TOUGHER penalties are needed to stop the rise of fly-tipping in the New Forest, landowners have said.
The latest official report from Defra showed that between 2012/13 and 2017/18, incidents on public land in the district went up from 742 to 858 – a growth of nearly 16%.
The latest numbers were an improvement on the previous year of 2016/17, however, when there were 979 instances of waste being illegally dumped.
The figures led to calls by the Country Land and Business Association (CLA) for stronger enforcement of the law to help combat rubbish being left in the countryside.
Clear-up costs were not available for 2017/18 but between 2012/13 and 2016/17 in the New Forest the disposal bill escalated nearly 18% from £55,195 to £65,109.
The CLA said the true figures for fly-tipping were likely to be significantly higher as the statistics did not include private land, where it was estimated each incident cost the landowner an average £844.
Robin Edwards, regional director of CLA South East, which covers Hampshire, said: “Private landowners are liable for any waste dumped on their land and are fed up of having to clear up other people’s mess, and paying for the privilege.
“It is vital that more prosecutions are brought forward successfully to encourage people to do the right thing and dispose of their rubbish through proper legal channels. Councils must send a clear message to fly-tippers that they will face financial consequences.”
He added: “But to really combat this crime against the countryside we need to see tougher penalties which act as a true deterrent. Imposing and enforcing stiffer penalties which better reflect the seriousness of the crime is crucial, along with seizing the vehicles used to fly-tip.”
NFDC, which is responsible for clearing up fly-tipping on public land, pointed to the 12% reduction between 2016/17 and 2017/18 as evidence of “positive results from the country-wide approach to tackling the issue”.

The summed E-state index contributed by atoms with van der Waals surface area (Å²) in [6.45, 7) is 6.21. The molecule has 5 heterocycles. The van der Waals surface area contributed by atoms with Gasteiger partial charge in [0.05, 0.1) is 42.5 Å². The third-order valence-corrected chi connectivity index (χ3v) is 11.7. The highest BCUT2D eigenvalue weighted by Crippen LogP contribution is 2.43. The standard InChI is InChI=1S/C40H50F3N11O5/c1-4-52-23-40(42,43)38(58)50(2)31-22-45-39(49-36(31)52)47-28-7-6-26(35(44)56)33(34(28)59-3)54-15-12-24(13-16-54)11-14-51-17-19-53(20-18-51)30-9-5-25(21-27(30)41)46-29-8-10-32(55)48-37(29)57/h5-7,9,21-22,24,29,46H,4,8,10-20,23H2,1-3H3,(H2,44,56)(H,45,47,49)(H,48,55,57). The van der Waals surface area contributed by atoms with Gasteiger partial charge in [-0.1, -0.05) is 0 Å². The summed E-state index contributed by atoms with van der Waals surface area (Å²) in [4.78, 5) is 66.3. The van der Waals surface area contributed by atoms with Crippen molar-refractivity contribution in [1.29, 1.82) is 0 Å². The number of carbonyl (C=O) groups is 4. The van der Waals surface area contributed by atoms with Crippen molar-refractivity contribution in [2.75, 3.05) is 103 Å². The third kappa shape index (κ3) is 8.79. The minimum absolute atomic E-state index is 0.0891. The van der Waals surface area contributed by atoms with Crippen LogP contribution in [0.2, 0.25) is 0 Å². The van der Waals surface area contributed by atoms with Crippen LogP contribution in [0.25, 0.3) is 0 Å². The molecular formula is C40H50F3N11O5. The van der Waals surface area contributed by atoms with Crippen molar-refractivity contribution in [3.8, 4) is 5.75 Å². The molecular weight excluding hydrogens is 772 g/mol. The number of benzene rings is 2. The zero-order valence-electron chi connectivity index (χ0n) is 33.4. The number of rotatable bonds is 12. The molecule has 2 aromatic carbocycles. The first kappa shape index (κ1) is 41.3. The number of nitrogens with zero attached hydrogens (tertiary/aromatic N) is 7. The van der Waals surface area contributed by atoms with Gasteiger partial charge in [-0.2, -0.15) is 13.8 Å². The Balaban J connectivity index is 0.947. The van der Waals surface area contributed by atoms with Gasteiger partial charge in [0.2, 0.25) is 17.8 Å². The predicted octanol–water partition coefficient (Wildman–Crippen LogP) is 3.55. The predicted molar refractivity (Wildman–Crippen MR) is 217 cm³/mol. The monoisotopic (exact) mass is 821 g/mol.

A spokesperson described the issue as a “significant concern”, and said: “Improvements to reporting and intelligence on fly-tipping incidences have been key with reducing numbers and resulted in prosecution of the perpetrators.
“We have the power to take action against both the individuals who fly-tip and the householder or business giving the instruction to remove the waste.
“We encourage anyone with information regarding any fly-tipping incidents to contact us at email@example.com or on 023 8028 5000.”
As reported in the A&T, in October 2016 Hampshire County Council introduced fees in October 2016 for discarding certain types of domestic DIY waste including soil, rubble and plasterboard at household waste recycling centres, such as at Marchwood, and Efford in Lymington.
Cllr Rob Humby, HCC’s cabinet member for environment and transport, calculated the total of about 23,000 fly-tipping reports in Hampshire during the 2017/18 was a drop on the previous year, although he did not say by how much.
He said: “I’m pleased to see that the trend of the amount of fly-tipped waste on public land in Hampshire continues to go down, and the number of successful prosecutions remains strong.
“We’re sending out a clear message in Hampshire that fly-tipping will not be tolerated here.”
The fly-tipping situation in Christchurch showed as improvement as cases between 2012/13 and 2017/18 fell from 522 to 282. The clear-up bill between 2012/13 and 2016/17 shrank from £31,276 to £15,241.
Across England as a whole, fly-tipping instances between 2012/13 and 2017/18 grew from 714,637 to 997,553.
Combined clear-up costs between 2012/13 and 2016/17 went up from just under £36.6m to nearly £58m.